If you’re visiting Tulum or anywhere in the Riviera Maya, you have likely heard about cenotes and how you must visit a cenote in Tulum, especially during sargassum season! But what is a cenote? And which of the hundreds of cenotes in Tulum is the best one to visit? In this post, I’ve asked some top bloggers to share with us their favorite cenotes in Tulum to help you choose the best one to visit on your next trip.
Disclaimer: There aren’t actually many cenotes in central Tulum, and the ones that are there aren’t all that great. Added to this is that many of the cenotes in the area are a bit off the beaten track I’ve tried to only share the Tulum cenotes that can be easily accessed by either car or collective.
Did You Get Travel Insurance Yet?
If 2020 taught us anything, it’s that you need to be prepared for anything! Travel insurance has always been high my list of things to get before I travel but now more than ever its at the top of my list.
I’m pretty sure we have all had travel plans messed up because of COVID and not all insurers covered this. So when looking for travel insurance it’s important to check it covers travel disruption due to COVID-19, World Nomads, Safety Wing, or Travel Insurance Master all provide cover for this.
World Nomads is great for incidents that happen prior to your trip, so if you get sick or are unable to travel due to travel restrictions some of their policies will cover that as cancellation cover.
I also use Travel Insurance Master for some short vacation type trips as they are cheaper than World Nomads a lot of the time.
If you are doing shorter trips or a longer backpacking trip then WorldNomads or Travel Insurance Master are the best option. If you are a digital nomad or planning travel of at least 6 months then go for SafetyWing.
What is a Cenote?
A cenote is basically a big sinkhole that’s flooded with water. The entire Yucatan peninsular is made up of limestone (at one point it was a huge reef) and over time part of the limestone collapsed and flooded with water to create huge underground river systems.
In the Yucatan Peninsular there are over 7000 cenotes. With only a fraction of them open to the public, in fact, to date, there are only 2200 registered cenotes. Most cenotes are privately owned and many of them are connected.
In general, you will find 4 different types of cenotes in the Riviera Maya.
- Closed Cenotes – Where you have to enter through a hole and the entire cenote is enclosed inside a cave or cavern.
- Open Cenotes – where there is no roof and the cenote is completely open like a lake
- Half-open cenotes – where part of the cenote is closed and part is open. These are the most common ones open to the public.
- Dry Cenotes – Cenotes with no water. Normally in these types of cenotes, you will find incredible rock formations.
Why Visit a Cenote?
So many reasons. Number 1 is to cool off from the heat! They are great places to go swimming, snorkeling, and even scuba diving in. They are fresh water and many are very deep so you can practice your diving/ jumping skills.
If you go to one of the bigger cenote parks you can also do ziplining, ATV driving, canoeing, Rappelling, etc. The adventures are endless!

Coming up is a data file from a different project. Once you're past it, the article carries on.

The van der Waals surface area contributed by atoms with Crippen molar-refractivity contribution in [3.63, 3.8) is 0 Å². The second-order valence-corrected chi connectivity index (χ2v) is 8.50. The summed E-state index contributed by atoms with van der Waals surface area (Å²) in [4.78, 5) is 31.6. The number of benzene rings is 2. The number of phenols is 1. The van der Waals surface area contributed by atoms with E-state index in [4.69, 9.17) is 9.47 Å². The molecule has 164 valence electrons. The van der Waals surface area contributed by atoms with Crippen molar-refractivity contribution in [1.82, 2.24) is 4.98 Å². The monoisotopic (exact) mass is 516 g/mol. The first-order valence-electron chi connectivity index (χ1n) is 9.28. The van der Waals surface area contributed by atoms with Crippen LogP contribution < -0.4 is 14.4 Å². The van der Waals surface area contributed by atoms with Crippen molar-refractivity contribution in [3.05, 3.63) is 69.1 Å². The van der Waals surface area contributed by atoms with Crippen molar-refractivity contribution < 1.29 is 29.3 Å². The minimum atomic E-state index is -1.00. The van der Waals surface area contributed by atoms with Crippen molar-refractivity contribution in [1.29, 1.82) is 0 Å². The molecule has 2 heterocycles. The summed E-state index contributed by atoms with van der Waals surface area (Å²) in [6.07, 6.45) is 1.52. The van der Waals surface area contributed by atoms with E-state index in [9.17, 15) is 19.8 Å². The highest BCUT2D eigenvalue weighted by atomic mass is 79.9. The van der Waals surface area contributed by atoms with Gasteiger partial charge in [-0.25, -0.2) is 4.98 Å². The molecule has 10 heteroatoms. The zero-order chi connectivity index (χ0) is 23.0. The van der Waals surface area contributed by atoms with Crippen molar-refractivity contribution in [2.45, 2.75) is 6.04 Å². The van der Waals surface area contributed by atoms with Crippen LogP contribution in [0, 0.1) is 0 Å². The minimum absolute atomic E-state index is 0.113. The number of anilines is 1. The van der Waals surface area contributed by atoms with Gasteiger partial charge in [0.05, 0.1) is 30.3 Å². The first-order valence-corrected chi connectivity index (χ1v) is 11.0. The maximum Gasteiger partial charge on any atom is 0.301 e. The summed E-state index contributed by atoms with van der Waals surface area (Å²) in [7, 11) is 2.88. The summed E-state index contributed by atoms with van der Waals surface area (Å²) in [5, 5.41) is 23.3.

Need to book transportation in Mexico?
I highly recommend booking all of your Mexico transportation with GuateGo. You can search for buses, shuttles, ferries, and Flights on their website. What I love most about them is their customer service. I know these guys personally from my time living in Guatemala and they really do look after their customers. So if anything happens and you get delayed and miss your bus, you can just call them and they are always there to help.
If you book through them you will pay a little more than if you book in person at the bus station. But it’s worth it for the ease and security in my opinion. Click here to search for transportation in Mexico.
The water is always sargassum free, so it’s ideal if you want to swim without the seaweed!
And of course, Cenotes are incredibly beautiful.
The biggest issue you are going to find is choosing which Tulum cenote to go to. Many of the more popular ones can get super crowded. Some are hard to find, but empty of people. Others are very expensive. You really do need to do your homework in choosing the best cenote.
After living in Riviera Maya for three years, I had the chance to visit many cenotes and my best bit of advice would be, to avoid cenotes on Sundays as local residents get to enter for free, and if you want to go to a cenote for ziplining and ATV’s then book a tour with Turismo channel as they will get you to the best cenote depending on what you want to do there.
What Can You Do in a Cenote?
Here are some activities that you can do in a cenote:
- Scuba Diving
- ATV driving
- Diving/ jumping
- Mermaid experience
- Underwater photoshoot
- Get married (I did this haha)
What You Can’t Do in a Cenote?
On the top of my list is please SHOWER BEFORE YOU DIVE INTO A CENOTE. Cenotes are large bodies of fresh crystal clear water. However, overtourism has caused many cenotes to become contaminated and people using sunscreen is the biggest culprit. So please, make sure to shower first.
Please don’t leave trash behind.